431. Action Memorandum From the President’s Assistant for National Security Affairs (Kissinger) to President Nixon 1


  • Tin Disposal

In the memorandum at Tab A, General Lincoln proposes that you authorize him to begin the disposal of 18,000 lbs. of tin from the stockpile to obtain $54 million, as part of the plan to realize $750 million from stockpile receipts in FY 1971.2 Your decision is required under the terms of the Defense Mobilization Order, because there is a difference of views between OEP and State.

General Lincoln favors going forward with tin sales now because market conditions are at an optimum point. Tin prices have been for sometime at the high end of the range permitted by the Tin Council—the organization of producing and consuming nations. On April 16 the Tin Council exhausted its buffer stock in trying to keep the price from rising above the maximum. After an initial spurt, prices have now settled down to just above the maximum. There is no doubt that from an economic point of view now is an ideal time for sales of tin from the stockpile. In addition, General Lincoln points out that Congress’ failure so far to enact several disposal bills jeopardizes $300 million in receipts from stockpile sales, and a delay in selling tin could jeopardize some portion of another $54 million out of the total of $750 million we are planning to sell in FY 1971.

The State Department objects to the proposed tin sales at this time because such action would very likely upset the promising negotiations with Bolivia on compensation for Gulf Oil Company,3 which are at a very sensitive stage. Prospects for a settlement of the Gulf problem within the next few weeks appear good. However, Assistant Secretary Charles Meyer, who recently visited Bolivia, believes that any tin disposal now would be taken by the Bolivians as a direct attack by the US on the Ovando Government.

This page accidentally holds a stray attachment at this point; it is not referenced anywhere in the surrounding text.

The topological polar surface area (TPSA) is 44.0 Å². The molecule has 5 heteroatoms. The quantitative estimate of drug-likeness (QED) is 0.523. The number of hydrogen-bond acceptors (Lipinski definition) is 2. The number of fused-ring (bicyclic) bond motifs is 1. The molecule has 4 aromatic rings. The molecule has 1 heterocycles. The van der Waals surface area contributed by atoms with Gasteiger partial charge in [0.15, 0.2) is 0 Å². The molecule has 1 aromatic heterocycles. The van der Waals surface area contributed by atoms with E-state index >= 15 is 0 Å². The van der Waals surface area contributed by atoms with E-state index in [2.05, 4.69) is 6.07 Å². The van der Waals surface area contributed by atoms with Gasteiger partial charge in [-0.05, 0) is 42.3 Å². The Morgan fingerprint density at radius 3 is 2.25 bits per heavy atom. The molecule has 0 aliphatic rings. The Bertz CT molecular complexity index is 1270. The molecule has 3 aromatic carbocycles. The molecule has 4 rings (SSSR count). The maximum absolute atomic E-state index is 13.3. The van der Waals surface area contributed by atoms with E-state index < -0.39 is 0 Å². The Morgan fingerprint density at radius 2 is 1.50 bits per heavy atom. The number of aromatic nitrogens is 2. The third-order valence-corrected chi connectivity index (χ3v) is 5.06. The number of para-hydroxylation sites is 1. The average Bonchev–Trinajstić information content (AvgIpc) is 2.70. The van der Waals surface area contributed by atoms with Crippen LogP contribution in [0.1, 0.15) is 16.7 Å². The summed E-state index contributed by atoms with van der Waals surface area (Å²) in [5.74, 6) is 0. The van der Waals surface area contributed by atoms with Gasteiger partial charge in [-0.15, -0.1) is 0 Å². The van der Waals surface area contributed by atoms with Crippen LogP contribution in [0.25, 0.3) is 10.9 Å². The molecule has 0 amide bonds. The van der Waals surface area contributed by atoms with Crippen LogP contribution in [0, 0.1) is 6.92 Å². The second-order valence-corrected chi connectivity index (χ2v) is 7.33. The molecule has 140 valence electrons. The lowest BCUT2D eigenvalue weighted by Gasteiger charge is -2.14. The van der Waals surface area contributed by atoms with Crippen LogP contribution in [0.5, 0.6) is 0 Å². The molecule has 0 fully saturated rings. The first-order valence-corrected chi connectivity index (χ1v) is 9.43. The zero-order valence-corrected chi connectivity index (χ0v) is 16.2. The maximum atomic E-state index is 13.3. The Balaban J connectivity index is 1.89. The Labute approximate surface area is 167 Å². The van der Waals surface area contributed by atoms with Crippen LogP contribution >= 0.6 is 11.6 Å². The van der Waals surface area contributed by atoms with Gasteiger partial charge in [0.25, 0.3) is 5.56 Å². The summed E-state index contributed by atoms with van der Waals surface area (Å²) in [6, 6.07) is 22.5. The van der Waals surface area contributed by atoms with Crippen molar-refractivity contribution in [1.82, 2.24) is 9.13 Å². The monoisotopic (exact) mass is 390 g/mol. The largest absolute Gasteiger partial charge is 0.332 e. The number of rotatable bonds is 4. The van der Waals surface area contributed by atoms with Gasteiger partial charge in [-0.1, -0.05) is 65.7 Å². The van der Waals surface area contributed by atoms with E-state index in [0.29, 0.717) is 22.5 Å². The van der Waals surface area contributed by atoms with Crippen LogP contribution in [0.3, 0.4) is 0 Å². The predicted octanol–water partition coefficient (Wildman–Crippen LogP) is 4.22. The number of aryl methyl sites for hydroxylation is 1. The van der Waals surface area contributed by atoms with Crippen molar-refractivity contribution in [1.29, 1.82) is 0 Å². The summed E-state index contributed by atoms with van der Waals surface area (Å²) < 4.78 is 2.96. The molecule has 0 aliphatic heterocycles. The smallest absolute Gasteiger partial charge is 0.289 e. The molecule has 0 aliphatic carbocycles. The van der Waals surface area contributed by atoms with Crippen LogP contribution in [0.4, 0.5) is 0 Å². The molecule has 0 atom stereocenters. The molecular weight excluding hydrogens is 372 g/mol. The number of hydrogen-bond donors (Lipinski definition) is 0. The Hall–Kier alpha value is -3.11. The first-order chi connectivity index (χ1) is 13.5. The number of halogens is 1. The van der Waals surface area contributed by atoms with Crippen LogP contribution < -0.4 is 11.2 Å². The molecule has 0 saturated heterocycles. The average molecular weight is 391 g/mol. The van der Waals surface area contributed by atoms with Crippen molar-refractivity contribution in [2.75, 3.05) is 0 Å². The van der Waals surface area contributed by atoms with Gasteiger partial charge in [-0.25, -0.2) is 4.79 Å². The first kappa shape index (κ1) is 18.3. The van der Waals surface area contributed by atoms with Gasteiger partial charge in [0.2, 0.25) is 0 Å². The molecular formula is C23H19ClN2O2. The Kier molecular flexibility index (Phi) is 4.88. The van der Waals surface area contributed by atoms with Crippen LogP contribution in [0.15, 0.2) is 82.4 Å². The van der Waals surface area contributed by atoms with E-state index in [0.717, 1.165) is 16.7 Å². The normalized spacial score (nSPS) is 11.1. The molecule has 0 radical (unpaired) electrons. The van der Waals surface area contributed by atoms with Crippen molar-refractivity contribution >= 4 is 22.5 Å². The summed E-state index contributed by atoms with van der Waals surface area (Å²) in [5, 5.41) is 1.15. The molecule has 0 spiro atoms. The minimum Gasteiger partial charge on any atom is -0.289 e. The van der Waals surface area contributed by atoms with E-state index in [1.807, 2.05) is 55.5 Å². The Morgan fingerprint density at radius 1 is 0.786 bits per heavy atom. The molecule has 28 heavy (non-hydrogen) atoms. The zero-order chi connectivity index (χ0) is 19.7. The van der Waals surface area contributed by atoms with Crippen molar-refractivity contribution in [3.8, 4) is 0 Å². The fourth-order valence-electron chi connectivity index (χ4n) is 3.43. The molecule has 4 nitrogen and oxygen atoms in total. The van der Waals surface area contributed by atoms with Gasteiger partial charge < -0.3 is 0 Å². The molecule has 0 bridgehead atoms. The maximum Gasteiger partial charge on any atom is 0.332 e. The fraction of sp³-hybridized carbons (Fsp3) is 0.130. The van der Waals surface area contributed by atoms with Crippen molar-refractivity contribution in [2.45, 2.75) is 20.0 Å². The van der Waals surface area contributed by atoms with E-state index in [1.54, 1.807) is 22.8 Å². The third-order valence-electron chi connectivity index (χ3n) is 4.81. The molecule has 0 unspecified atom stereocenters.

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Announcement of a tin disposal now—in the midst of the Gulf negotiations—would play into the hands of anti-US radicals in Bolivia, who might use this issue to try to (a) topple the already-shaky Ovando Government and (b) nationalize other US properties in Bolivia. The GOB could be expected to react by breaking off the Bolivia-Gulf talks, which in turn would raise the question of applying the Hickenlooper Amendment, with all of the adverse consequences that would present for our overall Latin American policy. State, therefore, recommends that consultations on tin disposal be delayed until the Bolivia-Gulf negotiations are satisfactorily completed, which should be within a few months.

I believe that the political costs—in Bolivia and Latin America generally—of disrupting the Bolivia-Gulf negotiations are too high to go forward with a tin disposal now. Although a 2-3 month delay until the Gulf problem is settled one way or another could entail some reduction from the anticipated $54 million in stockpile receipts, the longer-term consequences of going ahead now probably would prove far costlier. Peter Flanigan agrees with this recommendation.


That you not approve the proposed tin disposal now, but agree to reconsider the proposal after July 1, if State and OEP have not reached agreement by then.4

  1. Source: National Archives, Nixon Presidential Materials, NSC Files, Subject Files, Box 396, Stockpile. Confidential. Attached to an April 22 memorandum from Vaky to Kissinger recommending that he sign the memorandum to the President. A handwritten note by Vaky on his April 22 memorandum, dated April 27, reads: “Agreed with Flanigan to handle matter without memo to President. Flanigan’s office will inform Lincoln.”
  2. Lincoln’s memorandum at Tab A, dated April 8, is not printed. In Lincoln’s December 31, 1969, memorandum to Flanigan proposing measures to realize the $750 million target, item 7 was White House approval of tin/rubber disposals amounting to $70 million, which on a scale of 1-5, was given a rank of 3 for difficulty. See footnote 1, Document 422.
  3. See Documents 154 and 433.
  4. Neither the Approve nor Disapprove option is checked or initialed. Vaky wrote on his April 22 memorandum to Kissinger (see footnote 1 above): “Agreed with Flanigan to handle matter without memo to President. Flanigan’s office will inform Lincoln.”